Sunday, March 2, 2008

Understand your code's performance using time command - BASH

time - run programs and summarize system resource usage

The time command is useful to measure/understand your code's performance. The usual output consists of real, user and system time.
Real time is the amount of time between when the code started and when it exited.
User time and system time are the amount of time spent executing application code versus kernel code, respectively.

Two types of time command are available.

Shell's in-build time: Gives only scheduler information
/usr/bin/time: Gives more information, also allows formatting the output

To save the "time" details in a file:
$ /usr/bin/time -p ./ 2> time.out

Illustrating the use of "time" command with an example below:

I have two scripts for the same purpose(subdividing a file - sending each line to a new file named as the line-number, also adding a line called HEADER as first line of the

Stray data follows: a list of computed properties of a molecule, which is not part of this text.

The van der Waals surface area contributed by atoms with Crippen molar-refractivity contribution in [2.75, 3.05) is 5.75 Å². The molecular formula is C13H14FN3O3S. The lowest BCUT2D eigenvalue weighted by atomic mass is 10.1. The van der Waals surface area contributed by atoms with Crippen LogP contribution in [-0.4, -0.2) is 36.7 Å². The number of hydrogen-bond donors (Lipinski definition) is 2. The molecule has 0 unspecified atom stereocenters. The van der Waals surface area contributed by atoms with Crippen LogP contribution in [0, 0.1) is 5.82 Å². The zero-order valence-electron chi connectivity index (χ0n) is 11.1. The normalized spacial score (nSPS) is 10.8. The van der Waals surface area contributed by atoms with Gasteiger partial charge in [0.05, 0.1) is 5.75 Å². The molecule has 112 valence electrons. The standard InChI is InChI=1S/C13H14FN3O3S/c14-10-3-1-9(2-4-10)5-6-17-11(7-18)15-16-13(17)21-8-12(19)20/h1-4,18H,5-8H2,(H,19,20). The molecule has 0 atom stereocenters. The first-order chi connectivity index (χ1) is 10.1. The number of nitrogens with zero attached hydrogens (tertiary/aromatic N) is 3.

files, and a blank line as the last or 3rd line), but written in two different ways.
Now to compare the performance of the two scripts:

$ cat
awk '{print "HEADER" > "file_" NR} {print > "file_" NR} {printf("\n") > "file_" NR}' thefile.out

$ cat
cat thefile.out | awk '{ print "HEADER"
print "" }' | awk '{print >("file_" int((NR+2)/3))}'

$ time ./
real 0m0.130s
user 0m0.060s
sys 0m0.107s

$ time ./
real 0m0.178s
user 0m0.152s
sys 0m0.091s

So is a bit expensive performance wise compared to

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